Georgia Bulletin

The Newspaper of the Catholic Archdiocese of Atlanta


Second-Year Principal Passionate For Catholic Education

By SUZANNE HAUGH, Special To The Bulletin | Published February 7, 2008

Our Lady of Mercy High School Principal Danny Dorsel appreciates the difference between receiving an education and receiving a Catholic education.

“I don’t love education,” he said, “I love Catholic education. If I weren’t in a Catholic school it wouldn’t be the same.”

Dorsel and Father Jimmy Adams, who was named OLM chaplain in June 2007, shared their approach to educating the diverse OLM student body as they, the faculty and school families continue to carve out a niche in the local community for the eight-year-old high school.

Understanding that “catholic” means “universal,” Dorsel heralded the richness of OLM’s student body, which is comprised in large part of African-American and Hispanic students.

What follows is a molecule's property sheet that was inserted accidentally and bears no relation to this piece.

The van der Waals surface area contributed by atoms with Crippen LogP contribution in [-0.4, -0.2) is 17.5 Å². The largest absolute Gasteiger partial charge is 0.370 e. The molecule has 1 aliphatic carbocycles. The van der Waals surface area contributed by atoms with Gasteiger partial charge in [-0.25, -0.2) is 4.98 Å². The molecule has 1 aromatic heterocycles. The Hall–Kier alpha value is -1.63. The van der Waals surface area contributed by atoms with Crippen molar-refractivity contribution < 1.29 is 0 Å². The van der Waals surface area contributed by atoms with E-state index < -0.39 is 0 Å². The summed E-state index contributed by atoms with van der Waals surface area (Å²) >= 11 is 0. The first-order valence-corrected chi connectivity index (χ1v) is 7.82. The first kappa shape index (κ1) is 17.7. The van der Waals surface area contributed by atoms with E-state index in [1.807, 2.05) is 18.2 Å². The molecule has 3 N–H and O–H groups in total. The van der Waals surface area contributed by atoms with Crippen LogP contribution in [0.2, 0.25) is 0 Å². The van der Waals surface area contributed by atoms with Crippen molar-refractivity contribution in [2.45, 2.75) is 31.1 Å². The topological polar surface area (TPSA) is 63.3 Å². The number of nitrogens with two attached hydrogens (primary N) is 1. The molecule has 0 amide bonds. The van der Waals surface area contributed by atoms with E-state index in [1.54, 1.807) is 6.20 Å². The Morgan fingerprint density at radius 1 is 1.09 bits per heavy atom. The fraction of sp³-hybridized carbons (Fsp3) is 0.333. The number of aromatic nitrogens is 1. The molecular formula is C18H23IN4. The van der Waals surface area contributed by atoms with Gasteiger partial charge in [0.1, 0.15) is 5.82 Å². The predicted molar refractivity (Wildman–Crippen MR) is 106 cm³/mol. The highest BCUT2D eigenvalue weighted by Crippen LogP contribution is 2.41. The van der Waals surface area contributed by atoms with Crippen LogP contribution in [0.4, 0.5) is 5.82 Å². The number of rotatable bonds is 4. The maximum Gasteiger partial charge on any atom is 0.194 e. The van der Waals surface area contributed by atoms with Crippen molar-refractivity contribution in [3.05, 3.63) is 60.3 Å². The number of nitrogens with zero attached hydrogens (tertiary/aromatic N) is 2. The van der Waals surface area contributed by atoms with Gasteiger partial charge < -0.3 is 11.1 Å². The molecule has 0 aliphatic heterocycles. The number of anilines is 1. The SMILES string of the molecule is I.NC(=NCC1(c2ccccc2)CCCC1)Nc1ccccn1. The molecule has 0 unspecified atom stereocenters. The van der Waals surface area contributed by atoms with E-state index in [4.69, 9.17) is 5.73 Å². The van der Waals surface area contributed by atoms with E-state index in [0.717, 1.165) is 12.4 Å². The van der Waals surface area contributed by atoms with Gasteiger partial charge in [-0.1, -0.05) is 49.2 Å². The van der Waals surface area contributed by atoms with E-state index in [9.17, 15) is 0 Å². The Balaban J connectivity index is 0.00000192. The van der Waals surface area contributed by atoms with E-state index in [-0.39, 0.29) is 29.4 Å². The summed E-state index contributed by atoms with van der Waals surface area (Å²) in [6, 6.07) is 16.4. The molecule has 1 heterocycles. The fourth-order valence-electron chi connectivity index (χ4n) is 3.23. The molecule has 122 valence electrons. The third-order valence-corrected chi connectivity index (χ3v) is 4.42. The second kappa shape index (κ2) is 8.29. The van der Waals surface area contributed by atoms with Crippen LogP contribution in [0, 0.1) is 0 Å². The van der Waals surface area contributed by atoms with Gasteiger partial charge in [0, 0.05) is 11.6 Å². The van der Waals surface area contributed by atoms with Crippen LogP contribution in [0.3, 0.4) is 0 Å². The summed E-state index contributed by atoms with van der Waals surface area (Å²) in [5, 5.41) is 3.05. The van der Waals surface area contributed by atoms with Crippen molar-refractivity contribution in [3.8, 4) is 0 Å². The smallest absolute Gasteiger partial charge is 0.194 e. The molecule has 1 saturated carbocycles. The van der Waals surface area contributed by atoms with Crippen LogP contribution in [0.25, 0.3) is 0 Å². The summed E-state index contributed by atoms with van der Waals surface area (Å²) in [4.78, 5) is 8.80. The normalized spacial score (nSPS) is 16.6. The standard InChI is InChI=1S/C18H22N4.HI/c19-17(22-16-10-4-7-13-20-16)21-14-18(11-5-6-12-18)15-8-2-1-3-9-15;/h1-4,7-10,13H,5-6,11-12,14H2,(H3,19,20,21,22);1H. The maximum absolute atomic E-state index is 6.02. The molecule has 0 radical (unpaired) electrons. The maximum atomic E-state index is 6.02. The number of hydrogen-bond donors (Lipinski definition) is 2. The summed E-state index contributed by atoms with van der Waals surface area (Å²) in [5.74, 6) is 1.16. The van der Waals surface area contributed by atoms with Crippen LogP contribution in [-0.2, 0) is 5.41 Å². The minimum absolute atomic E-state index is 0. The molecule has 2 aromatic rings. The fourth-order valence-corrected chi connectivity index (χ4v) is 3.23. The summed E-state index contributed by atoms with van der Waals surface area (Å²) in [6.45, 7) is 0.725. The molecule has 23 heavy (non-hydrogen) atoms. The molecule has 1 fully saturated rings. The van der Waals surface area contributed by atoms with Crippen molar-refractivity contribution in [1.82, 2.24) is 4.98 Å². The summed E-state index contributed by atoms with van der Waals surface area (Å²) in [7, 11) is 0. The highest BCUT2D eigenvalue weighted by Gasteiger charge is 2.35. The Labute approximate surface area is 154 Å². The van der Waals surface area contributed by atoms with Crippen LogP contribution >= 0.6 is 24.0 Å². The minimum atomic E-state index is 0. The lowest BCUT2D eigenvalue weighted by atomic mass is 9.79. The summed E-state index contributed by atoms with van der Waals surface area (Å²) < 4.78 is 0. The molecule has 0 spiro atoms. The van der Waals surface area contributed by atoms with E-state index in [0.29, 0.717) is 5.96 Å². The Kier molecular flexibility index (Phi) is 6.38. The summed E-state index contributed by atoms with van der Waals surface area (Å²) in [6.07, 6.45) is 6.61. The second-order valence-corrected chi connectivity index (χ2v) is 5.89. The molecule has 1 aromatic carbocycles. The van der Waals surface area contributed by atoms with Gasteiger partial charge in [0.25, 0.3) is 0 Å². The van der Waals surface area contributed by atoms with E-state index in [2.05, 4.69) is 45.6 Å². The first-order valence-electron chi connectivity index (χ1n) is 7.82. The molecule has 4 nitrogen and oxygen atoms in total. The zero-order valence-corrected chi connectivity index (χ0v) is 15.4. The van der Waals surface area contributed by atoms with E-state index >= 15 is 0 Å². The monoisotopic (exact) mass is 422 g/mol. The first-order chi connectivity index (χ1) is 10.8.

“I think our community really reflects society in the real world, as well as the membership of our church,” he said.

Fifty-five percent of students are minorities from different backgrounds so “the majority is actually a minority.”

There is also religious diversity at OLM. Seventy percent of the students are Catholic; most others are Christian, Dorsel added.

“There’s not a mold to our (school) family,” he said. “There is the single parent, the grandparent raising a grandchild, parents who are retired, homes where one parent works and one doesn’t, or both parents work or one parent has two jobs.”